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Epistle of Jeremiah
Excerpt from the Lexham Bible Dictionary, the most advanced Bible dictionary.
A letter ascribed to the prophet Jeremiah, probably pseudonymously. Part of the so-called additions to Jeremiah. Most likely written between 300–100 bc. An extended series of polemics directed against idolatry and the Babylonian exiles’ worship of foreign gods. It appears in the Septuagint as an independent book. In the Vulgate it is chapter 6 of the book of Baruch.
Dictionaries
The Lexham Bible Dictionary
Letter of Jeremiah
Letter of Jeremiah A letter ascribed to the prophet Jeremiah, probably pseudonymously. Part of the so-called additions to Jeremiah. Most likely written between 300–100 bc. An extended series of polemics directed against idolatry and the Babylonian exiles’ worship of foreign gods. It appears in the Septuagint
The Anchor Yale Bible Dictionary
Jeremiah, Epistle of
JEREMIAH, EPISTLE OF. The Epistle of Jeremiah is neither a letter nor was it written by Jeremiah the prophet. It has more the form of a homily against idolatry and idols. It is extant only in Greek and in several dependent versions. The placement of this epistle differs in various biblical mss. In codex
The International Standard Bible Encyclopedia, Revised
Jeremiah, Letter of
Jeremiah, Letter of[Gk Epistolē Ieremiou; AV EPISTLE OF JEREMY]. A letter of the Apocrypha purporting to be written by Jeremiah the prophet to the exiles of Judea who were being deported to Babylon. It warns the captives of the dangers of idolatry and apostasy.
Tyndale Bible Dictionary
Letter of Jeremiah
LETTER OF JEREMIAH The Letter of Jeremiah is a book accepted as part of the Deuterocanonical works. It was originally written in Hebrew or Aramaic by an unknown Jewish author. The work is no longer extant in the original but has come down to us in the Greek Septuagint. The book cannot be clearly dated;
The HarperCollins Bible Dictionary (Revised and Updated)
Letter of Jeremiah
Letter of Jeremiah, a writing attributed to Jeremiah (late seventh-early sixth centuries bce), but composed most likely in the fourth century bce in order to provide Jews with arguments to counter their Gentile neighbors’ belief in the reality of idols. It is more a homily than a letter, arising from
Eerdmans Dictionary of the Bible
Jeremiah, Letter Of
Jeremiah, Letter ofAccording to its superscription, a copy of a letter sent by the prophet Jeremiah to Judean prisoners who were about to be shipped to Babylon. The Letter survives in Greek and other ancient versions such as Syriac and Latin. Translation errors and linguistic usages indicate that it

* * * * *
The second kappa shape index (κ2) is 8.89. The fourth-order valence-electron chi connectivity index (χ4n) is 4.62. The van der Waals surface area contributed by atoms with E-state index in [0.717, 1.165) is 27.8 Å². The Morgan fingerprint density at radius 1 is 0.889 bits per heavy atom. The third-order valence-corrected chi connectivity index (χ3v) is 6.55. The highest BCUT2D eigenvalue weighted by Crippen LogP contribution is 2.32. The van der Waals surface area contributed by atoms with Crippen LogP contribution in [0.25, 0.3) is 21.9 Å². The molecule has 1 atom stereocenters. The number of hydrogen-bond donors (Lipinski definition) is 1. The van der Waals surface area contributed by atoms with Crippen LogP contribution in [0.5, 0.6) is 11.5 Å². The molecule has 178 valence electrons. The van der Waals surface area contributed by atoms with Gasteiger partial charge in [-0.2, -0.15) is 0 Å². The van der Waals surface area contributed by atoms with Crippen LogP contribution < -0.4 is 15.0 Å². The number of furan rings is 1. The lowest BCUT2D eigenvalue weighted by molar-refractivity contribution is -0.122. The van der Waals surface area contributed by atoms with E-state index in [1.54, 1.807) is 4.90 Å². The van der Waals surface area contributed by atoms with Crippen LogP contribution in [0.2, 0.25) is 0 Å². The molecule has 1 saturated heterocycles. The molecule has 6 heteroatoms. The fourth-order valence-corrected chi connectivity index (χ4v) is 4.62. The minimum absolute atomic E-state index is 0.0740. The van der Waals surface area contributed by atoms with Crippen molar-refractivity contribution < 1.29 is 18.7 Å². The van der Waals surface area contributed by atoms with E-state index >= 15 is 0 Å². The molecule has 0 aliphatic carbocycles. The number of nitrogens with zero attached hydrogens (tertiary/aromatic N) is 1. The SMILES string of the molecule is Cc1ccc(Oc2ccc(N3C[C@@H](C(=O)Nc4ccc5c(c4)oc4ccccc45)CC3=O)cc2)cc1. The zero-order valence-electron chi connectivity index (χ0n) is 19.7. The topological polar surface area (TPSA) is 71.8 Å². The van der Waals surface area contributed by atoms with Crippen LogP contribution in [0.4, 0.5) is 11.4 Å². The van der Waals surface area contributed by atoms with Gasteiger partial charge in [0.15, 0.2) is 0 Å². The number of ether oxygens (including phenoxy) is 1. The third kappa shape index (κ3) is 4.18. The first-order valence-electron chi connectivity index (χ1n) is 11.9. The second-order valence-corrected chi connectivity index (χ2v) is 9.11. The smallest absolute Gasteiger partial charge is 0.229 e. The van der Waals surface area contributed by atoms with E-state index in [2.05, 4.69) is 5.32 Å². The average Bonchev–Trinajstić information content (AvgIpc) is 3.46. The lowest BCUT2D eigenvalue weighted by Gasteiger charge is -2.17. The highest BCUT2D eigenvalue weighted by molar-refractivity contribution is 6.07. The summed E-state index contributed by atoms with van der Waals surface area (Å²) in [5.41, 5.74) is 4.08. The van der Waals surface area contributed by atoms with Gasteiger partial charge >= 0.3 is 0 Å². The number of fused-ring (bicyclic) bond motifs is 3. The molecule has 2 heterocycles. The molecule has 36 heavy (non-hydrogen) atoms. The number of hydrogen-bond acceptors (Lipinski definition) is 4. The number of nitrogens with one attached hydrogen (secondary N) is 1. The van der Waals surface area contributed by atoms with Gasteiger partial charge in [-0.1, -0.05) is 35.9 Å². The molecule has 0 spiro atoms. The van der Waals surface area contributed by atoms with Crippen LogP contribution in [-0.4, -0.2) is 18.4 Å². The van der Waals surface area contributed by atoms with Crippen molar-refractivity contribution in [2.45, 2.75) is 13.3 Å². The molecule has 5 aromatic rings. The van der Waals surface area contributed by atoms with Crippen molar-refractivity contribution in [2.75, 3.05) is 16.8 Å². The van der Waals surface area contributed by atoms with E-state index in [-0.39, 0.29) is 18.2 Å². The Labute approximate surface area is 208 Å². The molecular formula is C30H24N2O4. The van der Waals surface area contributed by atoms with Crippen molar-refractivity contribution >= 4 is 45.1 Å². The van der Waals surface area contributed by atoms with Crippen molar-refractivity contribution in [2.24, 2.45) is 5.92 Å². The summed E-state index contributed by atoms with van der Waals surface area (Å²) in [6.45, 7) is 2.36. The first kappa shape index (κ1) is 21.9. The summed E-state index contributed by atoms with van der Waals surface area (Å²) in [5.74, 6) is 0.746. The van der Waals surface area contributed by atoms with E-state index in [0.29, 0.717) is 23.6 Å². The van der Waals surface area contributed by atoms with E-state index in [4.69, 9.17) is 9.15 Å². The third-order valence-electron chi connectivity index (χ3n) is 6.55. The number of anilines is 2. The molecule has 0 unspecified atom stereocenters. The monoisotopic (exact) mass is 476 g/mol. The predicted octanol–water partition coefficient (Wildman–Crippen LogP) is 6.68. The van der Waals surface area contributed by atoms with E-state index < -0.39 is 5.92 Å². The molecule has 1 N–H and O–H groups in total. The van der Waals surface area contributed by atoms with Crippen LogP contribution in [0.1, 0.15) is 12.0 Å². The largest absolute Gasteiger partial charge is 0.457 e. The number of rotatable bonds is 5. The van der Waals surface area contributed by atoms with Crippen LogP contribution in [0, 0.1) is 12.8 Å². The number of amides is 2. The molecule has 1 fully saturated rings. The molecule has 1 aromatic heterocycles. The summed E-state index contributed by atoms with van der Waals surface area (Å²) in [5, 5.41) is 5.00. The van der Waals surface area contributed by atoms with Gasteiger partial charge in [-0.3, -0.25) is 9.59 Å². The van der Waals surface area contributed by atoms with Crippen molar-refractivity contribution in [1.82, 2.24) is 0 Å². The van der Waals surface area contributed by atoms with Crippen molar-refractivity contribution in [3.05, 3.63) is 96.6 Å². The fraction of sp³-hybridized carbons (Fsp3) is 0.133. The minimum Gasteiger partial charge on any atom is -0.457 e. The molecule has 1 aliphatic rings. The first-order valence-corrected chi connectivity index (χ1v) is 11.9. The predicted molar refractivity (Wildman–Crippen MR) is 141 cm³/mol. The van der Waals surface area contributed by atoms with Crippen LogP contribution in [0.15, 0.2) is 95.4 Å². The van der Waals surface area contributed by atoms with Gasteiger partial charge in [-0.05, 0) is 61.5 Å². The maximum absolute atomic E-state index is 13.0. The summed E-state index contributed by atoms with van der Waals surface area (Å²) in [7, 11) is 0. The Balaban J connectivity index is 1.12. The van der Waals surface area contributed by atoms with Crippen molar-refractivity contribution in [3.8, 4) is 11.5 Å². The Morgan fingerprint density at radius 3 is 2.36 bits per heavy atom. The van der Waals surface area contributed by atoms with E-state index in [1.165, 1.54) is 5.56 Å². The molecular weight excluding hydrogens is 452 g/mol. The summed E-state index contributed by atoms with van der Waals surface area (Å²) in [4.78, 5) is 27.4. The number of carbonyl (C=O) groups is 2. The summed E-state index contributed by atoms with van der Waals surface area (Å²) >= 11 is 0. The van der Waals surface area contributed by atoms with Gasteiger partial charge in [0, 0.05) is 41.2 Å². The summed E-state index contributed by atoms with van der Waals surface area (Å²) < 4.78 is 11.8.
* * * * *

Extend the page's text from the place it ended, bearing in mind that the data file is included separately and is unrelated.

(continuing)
Eerdmans Bible Dictionary
Jeremiah, Letter of (Writing)
Jeremiah, Letter of. †A book of the Apocrypha, supposedly a letter written by the prophet Jeremiah in 597 B.C. to those citizens of Judah about to be exiled to Babylon (cf. Jer. 29). Regarded as canonical by Origen and others of the Greek Church Fathers, the letter occurs as an independent book following
The Oxford Dictionary of the Christian Church
Jeremy, Epistle of
Jeremy, Epistle of, or Letter of Jeremiah. A short item in the OT *Apocrypha. In what purports to be a letter (cf. Jer. 29:1–23), the Prophet *Jeremiah (q.v.) declaims to the exiles whom Nebuchadnezzar transported to Babylon (c. 597 and c. 586 bc) against the folly of idol-worship. The traditional
Harper’s Bible Dictionary
Letter of Jeremiah, the
Letter of Jeremiah, TheLetter of Jeremiah, the, a writing attributed to Jeremiah (late seventh-early sixth centuries b.c.) but composed most likely in the fourth century b.c. in order to provide Jews with arguments to counter their gentile neighbors’ belief in the reality of idols. It is more of a
International Standard Bible Encyclopedia
JEREMY, THE EPISTLE OF (Writing)
JEREMY, THE EPISTLE OF<jer’-e-mi>, ([ Ἐπιστολὴ Ἰερεμίου, Epistole Ieremiou]):
The Zondervan Encyclopedia of the Bible, Volume 3, H–L
Jeremiah, Epistle of (Writing)
Jeremiah, Epistle of (Ἐπιστολὴ Ἰερεμίου). A short pseudonymous writing, known also as the Letter of Jeremy, included in the Apocrypha as an addendum to Baruch (see Baruch, Book of). In the Septuagint, the book of Lamentations is usually inserted between Baruch and the Epistle of Jeremiah, the three